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Rare Earth Elements are rarely recycled. With $27 million Cyclic Materials wants to change that

an electronics semiconductor panel
Image Credit: Alexandre Debiève // Unsplash

By 2030, the market for rare earth elements (REEs) is expected to increase at least three-fold due to the push to electrify and decarbonize everything, as demanded by the climate crisis.

REEs are an essential component of technology required for a cleaner world, including electric vehicle motors, wind turbines, and electrified consumer and industrial appliances. On top of that, they are already an existing necessity for the billions of smartphones made every year.

However, according to the startup Cyclic Materials, these are among the least recycled metals because of how difficult it is to separate the various magnetic materials in end-of-life products. Because they’re not recycled at a commercial scale, they end up thrown away, trapped in the magnets of their landfill-bound products.

Plus, as more REEs are mined — though reports say we have enough for the world’s full electrification and decarbonization — they have both economic, environmental, and social implications whether it be the resources it uses or the poor, and at times illegal, labor conditions associated with mining.

That’s why Cyclic Materials comes in. Based in Canada, Cyclic Materials is creating a circular supply chain for REEs, recovering critical metals from phones, turbines, motors, and so on before they wind up in the dump.

According to the company, reducing the use of virgin REEs can not only have benefits for the aforementioned implications of mining but it has additional advantages like shorter development timelines for manufacturing, which lowers energy use, and reduced pressure on mines, which strengthens the domestic supply chain.

These “magnets are mostly supplied from only one country and what we are doing is we are recycling those magnets from end-of-life products to put them back into the applications,” the startup’s CEO and cofounder, Ahmad Ghahreman said in a 2022 video discussing their pilot plant in Kingston, Ontario, Canada.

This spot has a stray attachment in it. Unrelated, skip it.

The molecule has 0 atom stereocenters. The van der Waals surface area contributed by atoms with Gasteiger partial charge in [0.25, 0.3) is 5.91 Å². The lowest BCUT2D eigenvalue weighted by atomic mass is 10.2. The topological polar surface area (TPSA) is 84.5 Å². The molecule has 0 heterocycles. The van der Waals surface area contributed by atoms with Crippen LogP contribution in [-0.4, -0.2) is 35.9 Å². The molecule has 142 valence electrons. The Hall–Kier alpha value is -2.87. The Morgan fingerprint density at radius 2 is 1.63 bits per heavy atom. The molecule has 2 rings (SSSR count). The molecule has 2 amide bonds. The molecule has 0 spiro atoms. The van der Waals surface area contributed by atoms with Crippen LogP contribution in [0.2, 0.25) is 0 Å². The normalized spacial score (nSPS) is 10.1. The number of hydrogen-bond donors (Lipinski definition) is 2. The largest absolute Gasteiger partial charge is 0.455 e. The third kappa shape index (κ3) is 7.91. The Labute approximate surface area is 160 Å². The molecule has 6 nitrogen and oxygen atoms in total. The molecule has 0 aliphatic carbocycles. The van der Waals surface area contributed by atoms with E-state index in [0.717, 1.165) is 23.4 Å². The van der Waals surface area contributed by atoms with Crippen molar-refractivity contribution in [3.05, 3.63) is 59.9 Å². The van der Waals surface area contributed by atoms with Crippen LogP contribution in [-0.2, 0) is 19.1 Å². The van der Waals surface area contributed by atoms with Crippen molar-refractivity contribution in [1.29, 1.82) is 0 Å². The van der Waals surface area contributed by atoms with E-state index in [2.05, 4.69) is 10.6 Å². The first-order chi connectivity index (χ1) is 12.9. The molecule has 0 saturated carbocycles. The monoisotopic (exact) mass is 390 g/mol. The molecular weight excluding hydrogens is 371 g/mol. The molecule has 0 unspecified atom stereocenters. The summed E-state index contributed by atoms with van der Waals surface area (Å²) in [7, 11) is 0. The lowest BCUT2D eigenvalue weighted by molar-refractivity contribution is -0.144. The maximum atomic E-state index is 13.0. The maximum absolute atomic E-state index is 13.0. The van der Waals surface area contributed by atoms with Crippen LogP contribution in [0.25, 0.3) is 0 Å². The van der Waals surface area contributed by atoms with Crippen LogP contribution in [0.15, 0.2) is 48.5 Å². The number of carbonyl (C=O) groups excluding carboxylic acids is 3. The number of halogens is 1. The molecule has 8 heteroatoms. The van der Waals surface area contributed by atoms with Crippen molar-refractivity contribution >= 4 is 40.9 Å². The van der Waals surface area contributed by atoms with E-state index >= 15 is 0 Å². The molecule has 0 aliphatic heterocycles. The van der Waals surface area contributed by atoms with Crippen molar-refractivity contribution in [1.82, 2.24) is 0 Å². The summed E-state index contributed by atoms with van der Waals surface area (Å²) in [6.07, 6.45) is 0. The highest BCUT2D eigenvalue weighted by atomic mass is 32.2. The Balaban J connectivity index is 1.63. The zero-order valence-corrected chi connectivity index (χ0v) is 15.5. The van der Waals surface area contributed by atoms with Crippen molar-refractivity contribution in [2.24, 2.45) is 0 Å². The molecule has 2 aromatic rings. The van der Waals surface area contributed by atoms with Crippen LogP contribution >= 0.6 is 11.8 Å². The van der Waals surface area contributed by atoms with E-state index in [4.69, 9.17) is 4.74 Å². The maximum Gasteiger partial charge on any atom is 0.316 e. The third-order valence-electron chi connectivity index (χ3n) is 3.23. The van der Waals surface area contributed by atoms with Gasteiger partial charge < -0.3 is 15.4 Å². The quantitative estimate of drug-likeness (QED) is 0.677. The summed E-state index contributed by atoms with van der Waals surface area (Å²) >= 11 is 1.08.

On top of that, using recycled REEs consumes less water, reduces waste, and has a significantly smaller carbon footprint. In fact, the startup says recycled REEs require as little as 40% of the CO2 emissions of newly mined material.

Last Tuesday, the advanced metals recycling company announced it raised an “oversubscribed” Series A financing round of $27 million. Led Energy Impact Partners (EIP) and BMW i Ventures (BiV) with participation from Fifth Wall, Bioindustrial Innovation Canada (BIC), and existing Cyclic Materials investor Planetary Technologies, the round brings the company’s total capital raised to over $30 million and will contribute to the scale-up of its technologies.

“REEs are critical for many applications from small electronics to large wind turbines but are very challenging to produce,” Kasper Sage, Managing Director of BiV, said in a statement.

“The Cyclic Materials team has developed a novel process that can create a sustainable, secondary supply source. We are excited about the company's plan to scale this technology, helping secure the metals supply chain of the future.”

Additionally, Ghahreman says the funding and new partnerships will help Cyclic plan future growth across the world “in North America, Europe, and Asia.”

Beyond REEs, Cyclic Materials’ process recycles copper, aluminum, steel, cobalt, and nickel—metals that are also required for electrification and decarbonization. In addition to these, the startup also says its process is producing high-purity recycled rare earth oxides, REEs sold as oxide compounds.

These compounds are used across industries, including semiconductors, the backbone of modern electronics from consumer devices, communications, and computing, to healthcare, military systems, and transportation. If these oxides could be made from recycled materials and injected across industries, it would open a myriad of doors for the circular economy.

In addition to developing successful pilot plants, like the one in Kingston, Cyclic has already begun distributing samples to potential clients.

Cyclic Materials may only be a startup now but in 2026, Ghahreman says they will be fully established across North America.

“Our production of mixed rarest oxide is expected to be 600 tons per year and by the end of 2030 we will be globally installed and our production of mixed rarest oxide, our key product, will be over 3000 tons per year,” he said in the video. “This is good for our environment and also it opens up a new source of material that the industry will appreciate.”

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